2. Explore: Once the movement phases ends, the player will likely be on temple or ruin. If that temple or ruin is unexplored (has tiles remaining on the space) the player may “explore” the ruin/temple by paying one ration pack from their supply and collecting the tile. Each player starts the game with 3 rations and can hold up to five through restocking and certain benefits of the Toolbox Progression Table.
There are four places to explore – ruins and three different colored temples (ivory, blue and purple). When exploring a ruin, the player pulls the top of the three stacked tiles and can then place a pathway on an adjacent trail. The ivory temples are also composed of three levels as well – the first level provides game-end bonuses, the second level provides single-use benefits discarded immediately after use and the third level provides a permanent effect. Only one layer of each type (top, middle and bottom) can be kept by each player. If you pick up two of the same level (size) then the player discards one and takes 2 Victory Points in compensation. When exploring a blue temple (no matter the level), the players gain a secret amount of Victory Points and when exploring a purple temple (no matter the level), players gain an immediate effect (most importantly being able to move up the Toolbox Progression Table and move Pathways to different locations on the board).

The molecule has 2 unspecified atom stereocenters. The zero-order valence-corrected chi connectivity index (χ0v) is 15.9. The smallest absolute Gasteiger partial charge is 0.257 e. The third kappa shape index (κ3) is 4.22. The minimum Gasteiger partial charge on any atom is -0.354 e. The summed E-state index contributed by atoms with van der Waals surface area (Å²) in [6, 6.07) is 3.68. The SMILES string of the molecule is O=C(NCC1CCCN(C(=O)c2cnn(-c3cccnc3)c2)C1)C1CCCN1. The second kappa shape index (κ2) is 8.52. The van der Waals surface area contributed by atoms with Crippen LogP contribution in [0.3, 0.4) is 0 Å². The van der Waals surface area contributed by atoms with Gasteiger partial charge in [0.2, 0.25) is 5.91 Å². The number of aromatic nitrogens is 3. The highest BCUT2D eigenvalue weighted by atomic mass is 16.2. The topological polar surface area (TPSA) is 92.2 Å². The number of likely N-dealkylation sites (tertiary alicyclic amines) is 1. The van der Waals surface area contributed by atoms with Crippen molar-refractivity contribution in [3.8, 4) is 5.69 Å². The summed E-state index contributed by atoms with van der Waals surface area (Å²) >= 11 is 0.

Whoa! Slow down, I thought you said this had a small set of rules…
It does. The basic rules are really simple but there are a bunch of these little middling rules thrown in all over the place. It almost makes it feel over-designed. They probably balance out the game better but each one hampers the flow of the game.
OK. Thanks for clearing that up. Now, please continue.
The Toolbox Progression Table: At the beginning of the game, each player has three plastic toolboxes. One toolbox is put into play at the bottom of the Toolbox Progression Table on their player’s personal Explorer Chart. There are three tracks to advance on; accomplished by picking up supplies along the rivers where toolbox tokens are located. Toolbox tokens are flipped once to move up the tool track. After that, in order to get more toolboxes on the board, player must explore purple temples. Once all the toolbox tokens are all used up on the board, they are magically recharged and flipped back over to be used again. Contrived? Yes. Helpful? Absolutely. The Toolbox Progression Table provides abilities to explore and resupply quicker, lay down or move pathways and hands out a few additional bonuses and abilities.